Monday, April 28, 2014

Reviewing Piketty (again)

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by Michael Roberts

I have just submitted a 6000 word review of Thomas Piketty’s book, Capital in the 21st century, to Historical Materialism journal.  Under HM rules,I cannot publish this anywhere else (unless they reject it) and so it may not see the light of day for a while.  It may not be the most perceptive of the now hundreds of reviews that have been published, but it is certainly vying to be the longest!

Anyway, here is a flavour of what is in the review from the abstract submitted.
Thomas Piketty’s magnum opus on the accumulation and distribution of wealth over the last 200 years has been greeted by the biggest noise from the great and good in mainstream economics (and by the heterodox ) of any economics book, possibly ever. Piketty shows compellingly that inequality of wealth and income is inherent in capitalism and it is getting worse. Most important, he shows that the reason for the rise in the inequality of wealth is a rise of income going to capital in the form of profits, rent and interest. Inequality is not due to higher skilled labour getting higher income than the lower skilled.  The unanswered question for Piketty’s thesis is this. Is rising inequality the central contradiction of capitalism and thus its grave digger?  Is it a tendency for a rising net return on capital (Piketty) or is it the tendency for a falling rate of profit (Marx) that is the key contradiction of capitalism in the 21st century?

A lot of reviews seem to suggest that Piketty’s book is ‘updating’ Marx’s Capital in some way.  When you read Piketty’s comments on Marx’s explanations of the contradictions in capitalism, it is clear that this is not so.  Here are some from the book:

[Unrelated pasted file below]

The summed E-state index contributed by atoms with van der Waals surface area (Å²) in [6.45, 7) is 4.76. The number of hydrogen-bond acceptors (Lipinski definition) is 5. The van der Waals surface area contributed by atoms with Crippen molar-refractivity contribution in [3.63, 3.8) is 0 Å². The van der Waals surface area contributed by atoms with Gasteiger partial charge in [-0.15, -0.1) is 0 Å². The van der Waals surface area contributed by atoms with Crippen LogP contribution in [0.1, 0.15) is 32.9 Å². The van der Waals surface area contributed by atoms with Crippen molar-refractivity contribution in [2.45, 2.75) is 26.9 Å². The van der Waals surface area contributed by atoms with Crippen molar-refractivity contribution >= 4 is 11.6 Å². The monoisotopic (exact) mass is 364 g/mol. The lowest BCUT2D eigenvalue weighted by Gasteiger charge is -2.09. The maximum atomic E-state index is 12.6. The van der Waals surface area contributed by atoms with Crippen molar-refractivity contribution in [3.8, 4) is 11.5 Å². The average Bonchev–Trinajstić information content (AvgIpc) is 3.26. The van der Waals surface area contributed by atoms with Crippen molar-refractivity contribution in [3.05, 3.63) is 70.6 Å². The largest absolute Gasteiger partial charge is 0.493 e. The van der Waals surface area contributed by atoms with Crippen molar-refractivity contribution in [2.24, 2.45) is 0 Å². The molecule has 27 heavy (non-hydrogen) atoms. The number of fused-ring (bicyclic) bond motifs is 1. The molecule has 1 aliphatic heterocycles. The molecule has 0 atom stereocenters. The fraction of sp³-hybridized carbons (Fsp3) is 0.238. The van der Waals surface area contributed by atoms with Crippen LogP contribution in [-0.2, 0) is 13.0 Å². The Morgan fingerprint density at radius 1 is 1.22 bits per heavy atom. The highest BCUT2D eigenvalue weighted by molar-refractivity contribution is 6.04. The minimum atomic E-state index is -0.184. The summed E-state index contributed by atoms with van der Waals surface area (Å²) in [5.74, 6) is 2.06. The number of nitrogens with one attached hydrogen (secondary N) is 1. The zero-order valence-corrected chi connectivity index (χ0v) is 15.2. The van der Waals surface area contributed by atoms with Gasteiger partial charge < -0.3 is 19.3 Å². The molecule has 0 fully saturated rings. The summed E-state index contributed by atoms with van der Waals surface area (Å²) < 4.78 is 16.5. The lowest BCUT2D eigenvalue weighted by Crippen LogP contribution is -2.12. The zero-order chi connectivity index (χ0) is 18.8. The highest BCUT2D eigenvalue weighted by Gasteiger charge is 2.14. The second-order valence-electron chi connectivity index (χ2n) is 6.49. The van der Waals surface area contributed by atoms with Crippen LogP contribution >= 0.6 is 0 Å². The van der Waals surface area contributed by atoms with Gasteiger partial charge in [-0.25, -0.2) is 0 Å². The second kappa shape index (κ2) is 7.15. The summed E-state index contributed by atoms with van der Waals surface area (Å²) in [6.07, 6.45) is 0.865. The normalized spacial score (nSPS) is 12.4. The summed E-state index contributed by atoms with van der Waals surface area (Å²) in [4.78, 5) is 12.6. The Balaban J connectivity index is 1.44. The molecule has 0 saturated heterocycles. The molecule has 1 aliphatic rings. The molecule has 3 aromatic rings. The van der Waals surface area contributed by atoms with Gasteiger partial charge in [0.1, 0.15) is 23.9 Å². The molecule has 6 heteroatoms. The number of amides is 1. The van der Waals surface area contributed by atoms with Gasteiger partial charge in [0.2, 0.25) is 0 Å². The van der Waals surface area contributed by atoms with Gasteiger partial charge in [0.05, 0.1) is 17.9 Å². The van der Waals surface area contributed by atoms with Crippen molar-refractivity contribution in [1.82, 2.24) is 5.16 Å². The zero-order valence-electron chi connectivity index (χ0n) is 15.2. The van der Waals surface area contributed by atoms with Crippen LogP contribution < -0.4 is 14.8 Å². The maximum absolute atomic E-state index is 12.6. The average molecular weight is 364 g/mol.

Marx thought that capitalism would have an “apocalyptic” end but thanks to “modern economic growth and the diffusion of knowledge” that has been avoided. But there is still the problem of the “deep structures of capital inequality”.  p1

“either the rate of return on capital would steadily diminish (thereby killing the engine of accumulation and leading to violent conflict among capitalists) or capital’s share of national income would increase indefinitely until the workers went into revolt.” p9

“like his predecessors Marx totally neglected the possibility of durable technological progress and steadily increasing productivity, which is a force that can to some extent serve as a counterweight to the process of accumulation and concentration of capital” p10

“Marx’s theory implicitly relies on a strict assumption of zero productivity growth over the long run”. p27

“the rate of return on capital is a central concept in many economic theories. In particular, Marxist analysis emphasises the falling rate of profit – a historical prediction that has turned out to be quite wrong, although it does contain an interesting intuition.” p52

Marx’s r falls because in his model of capitalism, there is “an infinite accumulation of capital” and “as ever more increasing quantities of capital lead inexorably to a falling rate of profit (i.e. return on capital) and eventually to their own downfall, while growth in net income (g) falls to zero.” p252

This does not look like an updating but more a rejection.

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